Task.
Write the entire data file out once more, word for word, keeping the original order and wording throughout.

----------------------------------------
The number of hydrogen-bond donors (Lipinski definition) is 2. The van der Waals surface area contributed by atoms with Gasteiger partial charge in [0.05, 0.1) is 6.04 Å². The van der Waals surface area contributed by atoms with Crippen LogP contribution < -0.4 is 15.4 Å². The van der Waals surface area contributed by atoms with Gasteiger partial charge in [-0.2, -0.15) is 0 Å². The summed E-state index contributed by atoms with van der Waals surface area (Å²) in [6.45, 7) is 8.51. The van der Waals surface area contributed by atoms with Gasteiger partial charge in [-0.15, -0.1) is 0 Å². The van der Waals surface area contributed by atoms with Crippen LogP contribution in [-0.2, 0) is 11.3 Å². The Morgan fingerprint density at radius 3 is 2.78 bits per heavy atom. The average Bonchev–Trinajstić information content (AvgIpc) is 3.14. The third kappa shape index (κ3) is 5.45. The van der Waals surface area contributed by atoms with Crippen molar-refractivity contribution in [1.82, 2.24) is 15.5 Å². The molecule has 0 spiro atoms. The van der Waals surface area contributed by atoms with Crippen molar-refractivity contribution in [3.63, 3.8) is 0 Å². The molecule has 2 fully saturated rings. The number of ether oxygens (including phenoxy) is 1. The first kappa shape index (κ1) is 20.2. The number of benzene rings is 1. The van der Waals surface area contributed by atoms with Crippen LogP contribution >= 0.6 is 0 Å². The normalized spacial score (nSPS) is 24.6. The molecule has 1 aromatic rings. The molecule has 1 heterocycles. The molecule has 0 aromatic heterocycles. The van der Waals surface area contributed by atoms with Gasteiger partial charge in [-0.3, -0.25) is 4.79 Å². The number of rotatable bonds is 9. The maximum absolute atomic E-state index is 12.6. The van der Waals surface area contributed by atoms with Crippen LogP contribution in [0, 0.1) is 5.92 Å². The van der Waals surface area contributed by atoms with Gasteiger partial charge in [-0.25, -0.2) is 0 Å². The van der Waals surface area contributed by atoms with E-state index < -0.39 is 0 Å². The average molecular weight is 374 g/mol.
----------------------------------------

The number of hydrogen-bond donors (Lipinski definition) is 2. The van der Waals surface area contributed by atoms with Gasteiger partial charge in [0.05, 0.1) is 6.04 Å². The van der Waals surface area contributed by atoms with Crippen LogP contribution < -0.4 is 15.4 Å². The van der Waals surface area contributed by atoms with Gasteiger partial charge in [-0.2, -0.15) is 0 Å². The summed E-state index contributed by atoms with van der Waals surface area (Å²) in [6.45, 7) is 8.51. The van der Waals surface area contributed by atoms with Gasteiger partial charge in [-0.15, -0.1) is 0 Å². The van der Waals surface area contributed by atoms with Crippen LogP contribution in [-0.2, 0) is 11.3 Å². The Morgan fingerprint density at radius 3 is 2.78 bits per heavy atom. The average Bonchev–Trinajstić information content (AvgIpc) is 3.14. The third kappa shape index (κ3) is 5.45. The van der Waals surface area contributed by atoms with Crippen molar-refractivity contribution in [1.82, 2.24) is 15.5 Å². The molecule has 0 spiro atoms. The van der Waals surface area contributed by atoms with Crippen molar-refractivity contribution in [3.63, 3.8) is 0 Å². The molecule has 2 fully saturated rings. The number of ether oxygens (including phenoxy) is 1. The first kappa shape index (κ1) is 20.2. The number of benzene rings is 1. The van der Waals surface area contributed by atoms with Crippen LogP contribution >= 0.6 is 0 Å². The normalized spacial score (nSPS) is 24.6. The molecule has 1 aromatic rings. The molecule has 1 heterocycles. The molecule has 0 aromatic heterocycles. The van der Waals surface area contributed by atoms with Gasteiger partial charge in [-0.3, -0.25) is 4.79 Å². The number of rotatable bonds is 9. The maximum absolute atomic E-state index is 12.6. The van der Waals surface area contributed by atoms with Crippen LogP contribution in [0, 0.1) is 5.92 Å². The van der Waals surface area contributed by atoms with Gasteiger partial charge in [-0.25, -0.2) is 0 Å². The van der Waals surface area contributed by atoms with E-state index < -0.39 is 0 Å². The average molecular weight is 374 g/mol.